For some reason, when people hear this ritual, there are gasps of disbelief and questions about how long couples who do this have been married.  Others comment on logistical problems like they don’t get up at the same time or their rings won’t come off.  If this ritual fits your relationship and life, try it out.  If not, marvel at those who have used this couple ritual for years and found it to be an incredibly powerful and meaningful part of their life.

Variations

  • People change this one by doing different things with the rings.  Some folks hold the ring to the heart, while others kiss it.
  • Quite often, couples reported doing something similar to this, but not every day.  Some did it when dressing up in formal attire, on holidays and anniversaries, or when the mood struck them.
  • The rings came off at night, and then got put back on one another the following morning
  • Restate marriage vows as you’re putting the rings back on one another
  • Instead of taking the rings off, try simply rubbing the rings.
  • One couple did it a bit differently, along the lines of a traveling ritual, yet I thought I’d include it here as a variation.  One had an engineering ring that he wore on his pinky finger; when he left for his job, he would take it off and his partner would put it on her finger.  While separated, each would notice – he because the ring was not there, and she because it was there.  When they separated, they had a little ritual of the exchange of the rings, and again when they were reunited.  Theirs was a simple gazing in the eyes for minute in silence, and then voicing an I love you.  There are many similar variations in the traveling section.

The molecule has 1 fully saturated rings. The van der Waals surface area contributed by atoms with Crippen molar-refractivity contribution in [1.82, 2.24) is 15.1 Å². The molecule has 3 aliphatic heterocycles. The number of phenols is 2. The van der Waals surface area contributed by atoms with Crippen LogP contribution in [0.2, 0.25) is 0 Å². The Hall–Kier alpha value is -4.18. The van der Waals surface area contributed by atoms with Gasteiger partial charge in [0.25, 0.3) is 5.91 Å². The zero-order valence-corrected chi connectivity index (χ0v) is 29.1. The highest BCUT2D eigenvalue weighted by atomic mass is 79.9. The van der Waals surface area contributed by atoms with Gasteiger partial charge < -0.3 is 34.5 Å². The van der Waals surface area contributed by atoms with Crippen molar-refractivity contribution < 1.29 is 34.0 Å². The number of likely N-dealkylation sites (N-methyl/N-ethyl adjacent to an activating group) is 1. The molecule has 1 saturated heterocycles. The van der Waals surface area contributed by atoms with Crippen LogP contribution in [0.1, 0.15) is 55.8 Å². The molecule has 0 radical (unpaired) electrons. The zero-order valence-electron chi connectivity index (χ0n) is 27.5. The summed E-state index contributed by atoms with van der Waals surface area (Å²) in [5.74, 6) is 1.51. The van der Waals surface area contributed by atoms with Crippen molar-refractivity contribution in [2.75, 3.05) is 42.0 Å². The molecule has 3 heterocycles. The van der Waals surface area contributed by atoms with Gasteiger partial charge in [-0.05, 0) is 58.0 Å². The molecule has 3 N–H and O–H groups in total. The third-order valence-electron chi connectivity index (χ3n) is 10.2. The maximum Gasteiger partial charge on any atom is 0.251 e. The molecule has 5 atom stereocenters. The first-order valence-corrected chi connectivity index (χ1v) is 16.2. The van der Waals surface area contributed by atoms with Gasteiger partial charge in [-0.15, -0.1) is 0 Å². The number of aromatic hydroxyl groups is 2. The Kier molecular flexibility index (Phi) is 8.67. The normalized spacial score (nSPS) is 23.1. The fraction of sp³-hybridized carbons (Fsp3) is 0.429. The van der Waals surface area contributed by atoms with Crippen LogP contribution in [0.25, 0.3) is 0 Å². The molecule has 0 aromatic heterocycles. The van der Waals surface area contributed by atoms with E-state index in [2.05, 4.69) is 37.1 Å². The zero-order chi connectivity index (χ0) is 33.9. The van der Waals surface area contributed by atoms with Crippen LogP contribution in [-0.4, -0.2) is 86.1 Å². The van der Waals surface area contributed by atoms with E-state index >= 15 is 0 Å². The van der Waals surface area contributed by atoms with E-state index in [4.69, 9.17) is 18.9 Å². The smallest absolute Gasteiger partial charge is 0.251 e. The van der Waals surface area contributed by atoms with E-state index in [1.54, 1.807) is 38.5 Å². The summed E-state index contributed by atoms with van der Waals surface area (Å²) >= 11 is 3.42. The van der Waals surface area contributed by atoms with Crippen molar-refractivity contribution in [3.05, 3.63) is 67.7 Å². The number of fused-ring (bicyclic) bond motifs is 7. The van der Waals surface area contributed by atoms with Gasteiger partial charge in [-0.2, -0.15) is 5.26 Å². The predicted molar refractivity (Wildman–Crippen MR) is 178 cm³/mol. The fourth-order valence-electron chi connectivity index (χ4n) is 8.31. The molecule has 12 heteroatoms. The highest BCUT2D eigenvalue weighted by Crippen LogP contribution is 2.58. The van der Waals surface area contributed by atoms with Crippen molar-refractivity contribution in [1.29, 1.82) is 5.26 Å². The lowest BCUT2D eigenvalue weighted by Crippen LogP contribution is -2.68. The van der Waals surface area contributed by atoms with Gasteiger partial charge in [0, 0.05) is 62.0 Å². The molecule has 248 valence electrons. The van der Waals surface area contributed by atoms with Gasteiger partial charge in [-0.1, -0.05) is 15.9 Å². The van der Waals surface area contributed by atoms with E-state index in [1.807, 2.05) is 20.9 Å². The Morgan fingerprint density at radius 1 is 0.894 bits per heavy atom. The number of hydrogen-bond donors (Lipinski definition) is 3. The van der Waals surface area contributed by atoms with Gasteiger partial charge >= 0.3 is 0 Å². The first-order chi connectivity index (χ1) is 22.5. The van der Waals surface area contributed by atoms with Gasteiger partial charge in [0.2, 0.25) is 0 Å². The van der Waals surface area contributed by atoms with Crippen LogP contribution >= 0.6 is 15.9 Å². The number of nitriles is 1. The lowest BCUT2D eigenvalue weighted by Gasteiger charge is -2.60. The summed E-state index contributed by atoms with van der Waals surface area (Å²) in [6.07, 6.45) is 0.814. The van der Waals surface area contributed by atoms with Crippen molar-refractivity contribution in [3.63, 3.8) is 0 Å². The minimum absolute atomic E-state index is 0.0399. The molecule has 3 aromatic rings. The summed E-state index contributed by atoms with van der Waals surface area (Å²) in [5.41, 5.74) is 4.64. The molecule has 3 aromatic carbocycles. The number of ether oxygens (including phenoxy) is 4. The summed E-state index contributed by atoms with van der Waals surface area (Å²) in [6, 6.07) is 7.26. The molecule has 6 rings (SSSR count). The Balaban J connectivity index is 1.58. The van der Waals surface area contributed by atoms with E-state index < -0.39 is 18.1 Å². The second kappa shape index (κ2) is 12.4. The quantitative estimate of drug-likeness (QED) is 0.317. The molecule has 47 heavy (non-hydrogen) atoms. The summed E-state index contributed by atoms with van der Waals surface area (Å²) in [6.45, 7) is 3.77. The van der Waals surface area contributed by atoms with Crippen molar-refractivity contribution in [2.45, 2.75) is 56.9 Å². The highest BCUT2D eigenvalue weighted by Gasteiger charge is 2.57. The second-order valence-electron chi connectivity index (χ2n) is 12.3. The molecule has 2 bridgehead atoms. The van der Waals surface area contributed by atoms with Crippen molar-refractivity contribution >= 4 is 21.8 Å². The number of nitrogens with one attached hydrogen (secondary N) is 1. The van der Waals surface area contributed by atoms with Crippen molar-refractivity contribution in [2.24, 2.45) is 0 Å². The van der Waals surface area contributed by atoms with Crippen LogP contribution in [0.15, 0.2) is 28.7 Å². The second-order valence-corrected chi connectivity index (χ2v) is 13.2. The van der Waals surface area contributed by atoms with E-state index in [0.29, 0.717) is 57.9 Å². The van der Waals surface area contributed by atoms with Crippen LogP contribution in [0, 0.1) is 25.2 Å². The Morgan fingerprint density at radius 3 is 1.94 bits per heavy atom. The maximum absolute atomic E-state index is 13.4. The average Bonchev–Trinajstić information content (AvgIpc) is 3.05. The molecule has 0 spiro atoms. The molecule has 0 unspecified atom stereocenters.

Principle Purposes Served

  • Stable touchstone
  • Emotional money in the bank
  • Nurturing contact
  • Builds the relationship culture and history
  • Communicate values and beliefs (particularly commitment)

Putting Problems to Bed

We all have concerns and sometimes they’ll keep us up at night.  Talking about them helps, as does initiating at least some kind of action toward a solution or amelioration, but eventually there may be little left to say or do and yet the worry remains.  Because many couples realize that worrying borrows from the future and steals from the present, they have developed rituals to keep distressing thoughts from the bedroom.  Practicing either form of the ritual I describe here may lighten your load because of  its playfulness, and I bet you’ll find one or the other appealing.